the seventh and eighth brightest stars. Aldebaran is
the fourteenth, Pollux is
the seventeenth and Castor is
the twenty-third. And right in the middle of this geometric gem is
the red-giant Betelgeuse (the
shoulder of Orion), the ninth brightest star.
the Winter Triangle: See a line drawn
from Betelgeuse to Sirius to Procyon and back to Betelgeuse and
you have an equilateral triangle! Note: Look
closely below Betelgeuse and above Rigel to see Orion's three-starred
belt and the sword, which hangs from it. To the right of Aldebaran
you'll find the blue-white Pleiades star cluster.
many stars can we see with the naked eye?
can only view one half of the sky at a time, the maximum number of
stars we can actually see with the unaided eye under ideal conditions
is only between 2,500 and 3,000 (6,000 for the entire sky). In fact,
it is said that one could count them all in a matter of a few hours!
Taking into consideration the light pollution of our cities the number
drastically drops. When we casually Look Up on any night, we do not
see "thousands and thousands" or even "billions and billions" of stars
in the sky. We are lucky, if we can see hundreds at any given time.
and a toilet paper tube it's possible to estimate the total number
of stars visible to the unaided eye at any one time!
do stars twinkle?
One of the
ways you can tell a bright star from a planet is that planets generally
don't twinkle, yet stars seem to twinkle, or change their brightness,
all the time. In fact, most of the stars and all the planets are shining
with a steady light. So why the twinkle and no twinkle? It has to do
with turbulence and apparent surface size.
the movement of air in the Earth's atmosphere, causes the point-like
image of starlight to shift around and fluctuate in brightness and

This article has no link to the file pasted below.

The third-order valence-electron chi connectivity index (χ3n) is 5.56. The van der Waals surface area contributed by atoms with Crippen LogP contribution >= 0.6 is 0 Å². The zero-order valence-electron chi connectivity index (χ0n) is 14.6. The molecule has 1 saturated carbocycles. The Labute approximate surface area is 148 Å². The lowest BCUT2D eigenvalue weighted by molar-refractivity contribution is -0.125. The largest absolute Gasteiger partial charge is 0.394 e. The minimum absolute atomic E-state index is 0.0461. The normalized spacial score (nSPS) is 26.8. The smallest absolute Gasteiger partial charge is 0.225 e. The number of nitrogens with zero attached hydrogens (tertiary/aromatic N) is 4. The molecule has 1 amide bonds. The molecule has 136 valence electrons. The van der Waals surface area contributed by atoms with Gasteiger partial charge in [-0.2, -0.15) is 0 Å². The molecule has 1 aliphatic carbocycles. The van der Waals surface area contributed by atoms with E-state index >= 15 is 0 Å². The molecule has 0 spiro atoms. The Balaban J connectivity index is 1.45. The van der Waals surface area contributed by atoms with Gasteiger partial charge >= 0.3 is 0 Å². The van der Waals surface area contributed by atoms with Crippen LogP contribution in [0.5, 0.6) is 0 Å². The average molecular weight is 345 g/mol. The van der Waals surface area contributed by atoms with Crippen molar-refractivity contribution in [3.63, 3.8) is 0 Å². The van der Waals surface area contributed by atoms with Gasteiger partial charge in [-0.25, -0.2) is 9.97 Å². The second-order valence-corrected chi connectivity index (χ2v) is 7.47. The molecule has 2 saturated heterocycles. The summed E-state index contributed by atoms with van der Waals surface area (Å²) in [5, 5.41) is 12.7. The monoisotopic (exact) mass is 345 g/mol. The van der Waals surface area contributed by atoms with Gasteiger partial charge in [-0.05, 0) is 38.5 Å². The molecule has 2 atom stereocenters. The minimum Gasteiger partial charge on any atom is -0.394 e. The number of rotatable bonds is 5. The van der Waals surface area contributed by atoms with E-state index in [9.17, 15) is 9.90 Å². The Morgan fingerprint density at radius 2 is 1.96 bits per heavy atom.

color. This means that some of the light reaches us directly and some
gets bent slightly away as it travels from the distant star through
the atmosphere down to us on the ground. To our eyes, this makes the
star seem to twinkle. Because planets appear as small disks, not points,
the shift amount is only a small percentage of their size. As a result, "twinkleness" is
notice that stars closer to the horizon will appear to twinkle more
than other stars. This is because there is a lot more atmosphere between
you and a star near the horizon than between you and a star higher
in the sky. Mercury, which stays close to the eastern and western horizons
and is point-like, is the only planet that twinkles, flashing a bright
yellow color. Go out some night soon and check it out! Look Up!
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New Year's Star ~ Sirius
image is a photograph of Sirius A, the brightest star in our nighttime
sky, along with its faint, tiny stellar companion, Sirius B. Sirius
A is twice as massive as the Sun with a surface temperature of 18,000
degrees Fahrenheit (10,000 degrees C)
B is 98% as massive as the Sun with a surface temperature of 45,000
degrees Fahrenheit (25,000 degrees C)! This measurement, announced 12/13/05,
was done by an international team of astronomers using the Hubble
Space Telescope. The white dwarf’s mass was calculated by noting
how its intense gravitational field alters the wavelengths of light
emitted by the main star. Read
More ~ Hubble
Sirius Compared to Our Sun
Our Sun is a million-mile-wide cool yellow star.
Sirius is almost twice as wide and a very hot white star.
New Year's Star is Sirius,